1

I neeed to move some VMs from a Virtualbox test system to a KVM production host. Hosts are two copies of the very same hardware and software system (64-bit Ubuntu Server v16.04, for what it matters).

It's all not too complex, but the networking part.

For virtualbox' guests I have a single virtio ethernet adapter bridged to one of the host bond devices. The guest is easily accessible from both the network to which the host is attached to and from the host itself. In this way, the guest is like "just another server on the network". During operations I cannot see anything else but the virbr0 bridge.

AFAIU, this simple setup cannot be replicated under KVM. If I use bridging, then I cannot communicate from guest to host. The suggested solution is to add a second interface to the guest for such a use.

Is that the only option I have?

Then, if any technical details is available, I'd like to know how can Virtualbox do something that KVM cannot do.

2

What you describe is an absolutely standard KVM bridged configuration documented pretty much anywhere you care to look. The idea is to have the bond on the host under a bridge (the bridge gets to hold the host's IP config, not the bond), and the VM will be able to use the bridge exactly like you are used to in vbox.

Once you have a bridge available on the host, virt-manager will allow you to choose a shared network device to connect to (e.g. the new bridge), or you can simply update the domxml for the guest to use the bridge and not the default NAT network

  • Would the guest be able to talk also to the host? – EnzoR Dec 8 '16 at 16:30
  • @Enzo Of course. There is no question here. – Michael Hampton Dec 8 '16 at 16:37
  • of course, they will be on the same L2 network. Plenty of links like this one in google: help.ubuntu.com/community/KVM/Networking#bridgednetworking Two things though: 1) if you're using a wireless NIC, forget about bridging. 2) if you're using bonded interfaces, do not use bonding mode 0 and 6, they are incompatible with bridging – dyasny Dec 8 '16 at 16:37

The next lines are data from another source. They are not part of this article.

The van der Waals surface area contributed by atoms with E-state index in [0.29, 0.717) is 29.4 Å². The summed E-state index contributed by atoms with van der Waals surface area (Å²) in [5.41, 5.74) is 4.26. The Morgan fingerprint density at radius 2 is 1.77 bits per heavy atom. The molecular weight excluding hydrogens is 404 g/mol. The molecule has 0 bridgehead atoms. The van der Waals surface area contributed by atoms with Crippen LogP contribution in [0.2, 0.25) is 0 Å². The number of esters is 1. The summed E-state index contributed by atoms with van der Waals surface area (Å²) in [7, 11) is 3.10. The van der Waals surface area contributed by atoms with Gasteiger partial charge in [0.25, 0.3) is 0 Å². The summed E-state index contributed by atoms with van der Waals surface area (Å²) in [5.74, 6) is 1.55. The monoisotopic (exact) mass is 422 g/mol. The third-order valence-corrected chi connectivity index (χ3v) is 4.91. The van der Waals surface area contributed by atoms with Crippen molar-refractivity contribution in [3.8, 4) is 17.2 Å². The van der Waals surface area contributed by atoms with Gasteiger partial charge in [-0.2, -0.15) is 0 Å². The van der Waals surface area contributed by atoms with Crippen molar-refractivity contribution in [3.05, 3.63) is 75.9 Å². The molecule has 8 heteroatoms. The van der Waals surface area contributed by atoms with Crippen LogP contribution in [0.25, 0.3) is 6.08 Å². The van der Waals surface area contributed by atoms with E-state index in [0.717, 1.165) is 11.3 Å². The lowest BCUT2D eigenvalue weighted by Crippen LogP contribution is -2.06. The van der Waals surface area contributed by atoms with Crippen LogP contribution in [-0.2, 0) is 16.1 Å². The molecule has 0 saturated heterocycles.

0

It's been not as easy as expected. The general hint by @dyasny is true: it's doable, indeed. The main objectives here are:

  1. Do not use 3rd party tools (like virsh,virtinst or libvirt) in order to learn and understand.

  2. Run VMs without being root with the normal administration unprivileged user.

Here's how I did it.

  1. Disable the main host interface in /etc/network/interfaces by commenting out the line(s) for the main ethernet.

  2. Create a network bridge containing that interface in the same file. The original interface will loose the IP that will go to the bridge. The configuration file would look like this:


    auto eth0 # no iface and IP stuff
    auto br0
    iface br0 inet static
        bridge_ports    eth0
        bridge_stp      off
        bridge_maxwait  0
        bridge_fd       0
        address 192.168.255.253/24
        gateway 192.168.255.254
  1. Create an ACL for QEMU to allow the traffic to the bridge in /etc/quemu/bridge.conf, ownership to root:kvm end permissions 0640. The directory /etc/quemu/ needs to be root:kvm and 0770:

sudo mkdir -v /etc/qemu
# 'br0' is the same name as used in the previous step
echo allow br0 | sudo tee -a /etc/quemu/bridge.conf > /dev/null
sudo chown -R -vc root:kvm /etc/qemu
sudo chmod -vc 0770 /etc/qemu
sudo chmod -vc 0640 /etc/qemu/*
  1. Fix the bridge helper script. This is truly mandatory as the default installation if effective only with root.

sudo chmod -vc u+s /usr/lib/qemu/qemu-bridge-helper
  1. Add your unprivileged user to group kvm. You will need to logout and login (or open a new session) in order to make this effective.

sudo usermod -a -G kvm `id -un`
  1. Restart the networking.

sudo service networking restart
  1. Now, when you'll start your VM by command line, you can use for the network device a list of arguments like this:

... \
-netdev bridge,id=net0,br=br0

where net0 is the enumerated network device (the 1st one in this case) and br0 is the name of the bridge interface as defined earlier. So, for example, an example full command line can be this one:


kvm -cpu host -machine q35 -boot order=dc -vga virtio -vnc 127.255.255.1:0 -name qemutest,process=qemutest -uuid 901f83ce-b999-459b-b1b6-a9ba94cac382 -smp cpus=4 -m size=8192 -cdrom /home/user/image.iso -drive file=/home/user/Desktop/QEMU/qemutest/qemutest-D0.qcow2,if=virtio -device virtio-net-pci,mac=02:19:3e:39:a5:de,netdev=net0 -netdev bridge,id=net0,br=br0
0

I also spent several days for the answer, still not fully understand so can't explain the technical detail, but seems like the way virtualbox (host bridge) did doesn't has good performance compares to macvtap.

An evidence:

http://www.math.cmu.edu/~gautam/sj/blog/20140303-kvm-macvtap.html

-1

You could use iptables to nat the internal guests IPs with your public one(s), and then use internal IPs to connect to the guests from the KVM host

  • But that wuld be NAT. I am wishing to reproduce Virtualbox solution with a single bridged interface. – EnzoR Dec 8 '16 at 16:29

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